Of course, our military personnel should and must be fully informed as to the Communist techniques of infiltration and subversion and of the threat and menace which the insidious communistic ideology presents to our cherished traditions of liberty and individual freedom. However, while it is necessary that we enlighten military personnel as to the nature of the world struggle, it is also essential that we instill in him a positive conviction of the virtue of our own cause. In
other words, I am convinced that we must give our military people something to fight for and not merely something to fight against.
I want to add, too, that this is not just a problem for the military; it is a problem for every segment of our life; it is a problem at the teaching level, a problem in the home, in our social and civic organizations, and everywhere else.
In the very nature of things, since some of the witnesses who appear will be knowledgeable on both subjects, the phase of the hearing devoted to troop information and education will also include a considerable amount of testimony touching upon the public information or cold war seminar activities, which for the purposes of the investigation has been designated as being the third phase of the investigation. We shall proceed with the current phase of the inquiry as rapidly as is consistent with a thorough inquiry into the subject matter and will then take up such other appropriate matters as have not been otherwise adequately covered.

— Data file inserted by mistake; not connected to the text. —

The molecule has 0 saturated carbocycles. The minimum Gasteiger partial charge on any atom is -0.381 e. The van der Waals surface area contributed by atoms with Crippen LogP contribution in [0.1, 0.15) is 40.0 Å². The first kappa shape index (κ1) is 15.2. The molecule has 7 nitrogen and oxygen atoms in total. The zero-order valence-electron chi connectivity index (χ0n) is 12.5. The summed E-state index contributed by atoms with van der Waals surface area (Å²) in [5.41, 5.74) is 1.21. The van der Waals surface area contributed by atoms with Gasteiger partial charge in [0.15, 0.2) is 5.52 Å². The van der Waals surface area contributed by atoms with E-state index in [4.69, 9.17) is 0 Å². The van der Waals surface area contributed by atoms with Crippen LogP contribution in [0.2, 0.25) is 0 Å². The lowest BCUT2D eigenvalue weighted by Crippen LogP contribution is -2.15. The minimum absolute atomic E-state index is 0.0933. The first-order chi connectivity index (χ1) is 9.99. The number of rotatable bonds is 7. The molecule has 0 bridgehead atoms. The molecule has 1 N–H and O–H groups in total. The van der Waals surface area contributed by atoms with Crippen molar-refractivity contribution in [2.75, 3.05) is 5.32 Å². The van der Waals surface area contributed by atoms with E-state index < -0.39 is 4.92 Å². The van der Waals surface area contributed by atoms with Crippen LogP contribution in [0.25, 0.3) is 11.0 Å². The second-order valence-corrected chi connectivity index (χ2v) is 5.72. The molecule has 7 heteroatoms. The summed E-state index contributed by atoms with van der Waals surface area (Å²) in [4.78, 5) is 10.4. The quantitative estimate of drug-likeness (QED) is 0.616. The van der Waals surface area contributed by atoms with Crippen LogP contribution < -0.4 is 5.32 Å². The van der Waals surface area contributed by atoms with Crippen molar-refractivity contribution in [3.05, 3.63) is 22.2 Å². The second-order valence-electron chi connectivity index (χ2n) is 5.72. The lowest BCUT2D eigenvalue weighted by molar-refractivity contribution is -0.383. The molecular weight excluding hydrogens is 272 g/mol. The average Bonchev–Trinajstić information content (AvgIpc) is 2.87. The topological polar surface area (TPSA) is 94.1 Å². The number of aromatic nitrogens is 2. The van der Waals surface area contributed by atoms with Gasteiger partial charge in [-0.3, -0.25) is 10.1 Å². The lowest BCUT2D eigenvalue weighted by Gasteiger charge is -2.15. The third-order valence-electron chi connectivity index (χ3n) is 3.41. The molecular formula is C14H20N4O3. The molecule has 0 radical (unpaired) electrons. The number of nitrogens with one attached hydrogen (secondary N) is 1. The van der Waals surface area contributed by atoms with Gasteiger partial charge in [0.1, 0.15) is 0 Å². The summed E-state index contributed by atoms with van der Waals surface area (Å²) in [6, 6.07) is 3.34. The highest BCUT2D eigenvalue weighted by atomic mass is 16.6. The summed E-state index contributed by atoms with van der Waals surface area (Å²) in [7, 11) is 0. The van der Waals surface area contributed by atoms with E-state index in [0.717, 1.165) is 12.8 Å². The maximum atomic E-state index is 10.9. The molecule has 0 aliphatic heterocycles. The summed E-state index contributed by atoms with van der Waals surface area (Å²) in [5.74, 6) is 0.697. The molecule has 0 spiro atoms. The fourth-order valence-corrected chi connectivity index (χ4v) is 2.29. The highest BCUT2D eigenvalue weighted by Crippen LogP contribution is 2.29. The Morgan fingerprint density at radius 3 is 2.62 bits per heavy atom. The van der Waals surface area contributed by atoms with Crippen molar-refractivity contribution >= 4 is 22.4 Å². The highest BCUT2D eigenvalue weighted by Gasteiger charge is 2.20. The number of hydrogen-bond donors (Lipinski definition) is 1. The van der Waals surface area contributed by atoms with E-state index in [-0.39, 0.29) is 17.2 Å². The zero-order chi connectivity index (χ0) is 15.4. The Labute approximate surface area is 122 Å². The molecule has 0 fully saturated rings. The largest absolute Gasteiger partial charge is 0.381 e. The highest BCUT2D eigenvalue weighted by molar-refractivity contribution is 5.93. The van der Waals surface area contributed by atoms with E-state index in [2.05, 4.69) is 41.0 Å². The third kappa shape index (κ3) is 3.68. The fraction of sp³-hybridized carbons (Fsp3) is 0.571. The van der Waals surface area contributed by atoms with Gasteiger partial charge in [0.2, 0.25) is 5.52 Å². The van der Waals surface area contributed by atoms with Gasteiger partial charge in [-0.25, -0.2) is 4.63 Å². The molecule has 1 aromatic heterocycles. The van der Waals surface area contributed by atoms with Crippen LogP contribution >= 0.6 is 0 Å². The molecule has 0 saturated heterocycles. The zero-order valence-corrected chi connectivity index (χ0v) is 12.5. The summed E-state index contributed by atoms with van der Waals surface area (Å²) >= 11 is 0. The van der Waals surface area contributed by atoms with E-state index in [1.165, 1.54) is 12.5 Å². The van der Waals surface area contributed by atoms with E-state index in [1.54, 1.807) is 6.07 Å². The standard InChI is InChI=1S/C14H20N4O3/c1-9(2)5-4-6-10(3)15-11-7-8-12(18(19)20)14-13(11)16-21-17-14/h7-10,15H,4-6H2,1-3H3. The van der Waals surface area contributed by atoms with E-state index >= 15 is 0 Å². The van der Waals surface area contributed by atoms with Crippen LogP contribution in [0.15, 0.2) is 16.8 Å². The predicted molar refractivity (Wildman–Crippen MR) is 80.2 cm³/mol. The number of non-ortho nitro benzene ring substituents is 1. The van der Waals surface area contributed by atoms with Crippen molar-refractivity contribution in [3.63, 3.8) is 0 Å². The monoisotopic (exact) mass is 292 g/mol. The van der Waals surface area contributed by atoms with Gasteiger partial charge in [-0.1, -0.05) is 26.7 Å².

I am asked to announce for Senator Thurmond that he is unavoidably detained for something like 15 minutes. Senator Thurmond has been very faithful in his attendance but he will be here this morning in something like 15 minutes. We will proceed with the preliminary parts of the hearing in his absence.
Our first witnesses this morning are Assistant Secretary Runge and Deputy Assistant Secretary Katzenbach.
Gentlemen, I think you can be sworn at the same time, if you will stand, please.